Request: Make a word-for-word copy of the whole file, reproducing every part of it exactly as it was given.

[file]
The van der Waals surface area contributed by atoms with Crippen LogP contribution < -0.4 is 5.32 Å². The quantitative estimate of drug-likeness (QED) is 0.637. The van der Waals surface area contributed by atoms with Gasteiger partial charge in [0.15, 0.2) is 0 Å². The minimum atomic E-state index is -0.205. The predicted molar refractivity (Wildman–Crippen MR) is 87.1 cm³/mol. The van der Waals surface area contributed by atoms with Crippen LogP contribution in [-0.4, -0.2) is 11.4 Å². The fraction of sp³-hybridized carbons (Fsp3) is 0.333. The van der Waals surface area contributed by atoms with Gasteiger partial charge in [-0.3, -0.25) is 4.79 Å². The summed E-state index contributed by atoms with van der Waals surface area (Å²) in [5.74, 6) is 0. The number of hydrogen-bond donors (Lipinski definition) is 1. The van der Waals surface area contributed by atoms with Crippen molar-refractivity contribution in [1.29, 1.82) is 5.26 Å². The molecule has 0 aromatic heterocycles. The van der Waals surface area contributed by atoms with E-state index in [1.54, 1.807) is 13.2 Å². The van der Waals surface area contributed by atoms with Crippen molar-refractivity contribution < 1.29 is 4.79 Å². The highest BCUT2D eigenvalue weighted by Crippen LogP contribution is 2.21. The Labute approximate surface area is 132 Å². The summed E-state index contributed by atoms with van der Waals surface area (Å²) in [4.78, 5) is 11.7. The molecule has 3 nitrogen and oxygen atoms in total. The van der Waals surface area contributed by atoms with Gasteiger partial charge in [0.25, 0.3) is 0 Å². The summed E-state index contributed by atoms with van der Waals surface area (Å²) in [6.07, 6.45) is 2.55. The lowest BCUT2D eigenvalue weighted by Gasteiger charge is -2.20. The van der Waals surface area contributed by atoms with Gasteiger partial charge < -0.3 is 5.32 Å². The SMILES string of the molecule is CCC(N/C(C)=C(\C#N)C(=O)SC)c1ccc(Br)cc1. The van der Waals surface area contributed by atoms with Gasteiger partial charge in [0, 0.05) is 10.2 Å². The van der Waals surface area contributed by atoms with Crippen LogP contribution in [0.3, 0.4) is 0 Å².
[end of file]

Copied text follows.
The van der Waals surface area contributed by atoms with Crippen LogP contribution < -0.4 is 5.32 Å². The quantitative estimate of drug-likeness (QED) is 0.637. The van der Waals surface area contributed by atoms with Gasteiger partial charge in [0.15, 0.2) is 0 Å². The minimum atomic E-state index is -0.205. The predicted molar refractivity (Wildman–Crippen MR) is 87.1 cm³/mol. The van der Waals surface area contributed by atoms with Crippen LogP contribution in [-0.4, -0.2) is 11.4 Å². The fraction of sp³-hybridized carbons (Fsp3) is 0.333. The van der Waals surface area contributed by atoms with Gasteiger partial charge in [-0.3, -0.25) is 4.79 Å². The summed E-state index contributed by atoms with van der Waals surface area (Å²) in [5.74, 6) is 0. The number of hydrogen-bond donors (Lipinski definition) is 1. The van der Waals surface area contributed by atoms with Crippen molar-refractivity contribution in [1.29, 1.82) is 5.26 Å². The molecule has 0 aromatic heterocycles. The van der Waals surface area contributed by atoms with E-state index in [1.54, 1.807) is 13.2 Å². The van der Waals surface area contributed by atoms with Crippen molar-refractivity contribution < 1.29 is 4.79 Å². The highest BCUT2D eigenvalue weighted by Crippen LogP contribution is 2.21. The Labute approximate surface area is 132 Å². The summed E-state index contributed by atoms with van der Waals surface area (Å²) in [4.78, 5) is 11.7. The molecule has 3 nitrogen and oxygen atoms in total. The van der Waals surface area contributed by atoms with Gasteiger partial charge in [0.25, 0.3) is 0 Å². The summed E-state index contributed by atoms with van der Waals surface area (Å²) in [6.07, 6.45) is 2.55. The lowest BCUT2D eigenvalue weighted by Gasteiger charge is -2.20. The van der Waals surface area contributed by atoms with Gasteiger partial charge < -0.3 is 5.32 Å². The SMILES string of the molecule is CCC(N/C(C)=C(\C#N)C(=O)SC)c1ccc(Br)cc1. The van der Waals surface area contributed by atoms with Gasteiger partial charge in [0, 0.05) is 10.2 Å². The van der Waals surface area contributed by atoms with Crippen LogP contribution in [0.3, 0.4) is 0 Å².